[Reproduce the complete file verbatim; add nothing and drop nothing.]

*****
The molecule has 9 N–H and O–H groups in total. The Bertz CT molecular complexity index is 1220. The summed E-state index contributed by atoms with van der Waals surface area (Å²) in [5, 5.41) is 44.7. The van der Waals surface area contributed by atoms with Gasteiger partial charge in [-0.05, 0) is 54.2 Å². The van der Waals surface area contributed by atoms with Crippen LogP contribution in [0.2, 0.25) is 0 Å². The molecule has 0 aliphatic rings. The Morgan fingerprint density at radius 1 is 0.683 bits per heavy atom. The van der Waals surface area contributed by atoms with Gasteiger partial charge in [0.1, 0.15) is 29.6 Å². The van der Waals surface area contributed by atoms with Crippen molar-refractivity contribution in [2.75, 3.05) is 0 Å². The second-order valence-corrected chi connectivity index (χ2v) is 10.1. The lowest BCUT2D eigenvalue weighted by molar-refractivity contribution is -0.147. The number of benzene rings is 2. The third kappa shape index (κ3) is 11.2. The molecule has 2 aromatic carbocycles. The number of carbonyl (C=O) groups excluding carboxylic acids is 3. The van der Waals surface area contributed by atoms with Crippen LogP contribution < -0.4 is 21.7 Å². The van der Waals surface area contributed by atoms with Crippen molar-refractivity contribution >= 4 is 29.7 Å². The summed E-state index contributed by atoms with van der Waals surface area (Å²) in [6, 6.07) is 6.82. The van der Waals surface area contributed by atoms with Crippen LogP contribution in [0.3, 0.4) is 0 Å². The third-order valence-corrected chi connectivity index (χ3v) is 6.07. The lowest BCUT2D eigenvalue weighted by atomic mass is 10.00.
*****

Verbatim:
The molecule has 9 N–H and O–H groups in total. The Bertz CT molecular complexity index is 1220. The summed E-state index contributed by atoms with van der Waals surface area (Å²) in [5, 5.41) is 44.7. The van der Waals surface area contributed by atoms with Gasteiger partial charge in [-0.05, 0) is 54.2 Å². The van der Waals surface area contributed by atoms with Crippen LogP contribution in [0.2, 0.25) is 0 Å². The molecule has 0 aliphatic rings. The Morgan fingerprint density at radius 1 is 0.683 bits per heavy atom. The van der Waals surface area contributed by atoms with Gasteiger partial charge in [0.1, 0.15) is 29.6 Å². The van der Waals surface area contributed by atoms with Crippen molar-refractivity contribution in [2.75, 3.05) is 0 Å². The second-order valence-corrected chi connectivity index (χ2v) is 10.1. The lowest BCUT2D eigenvalue weighted by molar-refractivity contribution is -0.147. The number of benzene rings is 2. The third kappa shape index (κ3) is 11.2. The molecule has 2 aromatic carbocycles. The number of carbonyl (C=O) groups excluding carboxylic acids is 3. The van der Waals surface area contributed by atoms with Crippen LogP contribution < -0.4 is 21.7 Å². The van der Waals surface area contributed by atoms with Crippen molar-refractivity contribution >= 4 is 29.7 Å². The summed E-state index contributed by atoms with van der Waals surface area (Å²) in [6, 6.07) is 6.82. The van der Waals surface area contributed by atoms with Crippen LogP contribution in [0.3, 0.4) is 0 Å². The third-order valence-corrected chi connectivity index (χ3v) is 6.07. The lowest BCUT2D eigenvalue weighted by atomic mass is 10.00.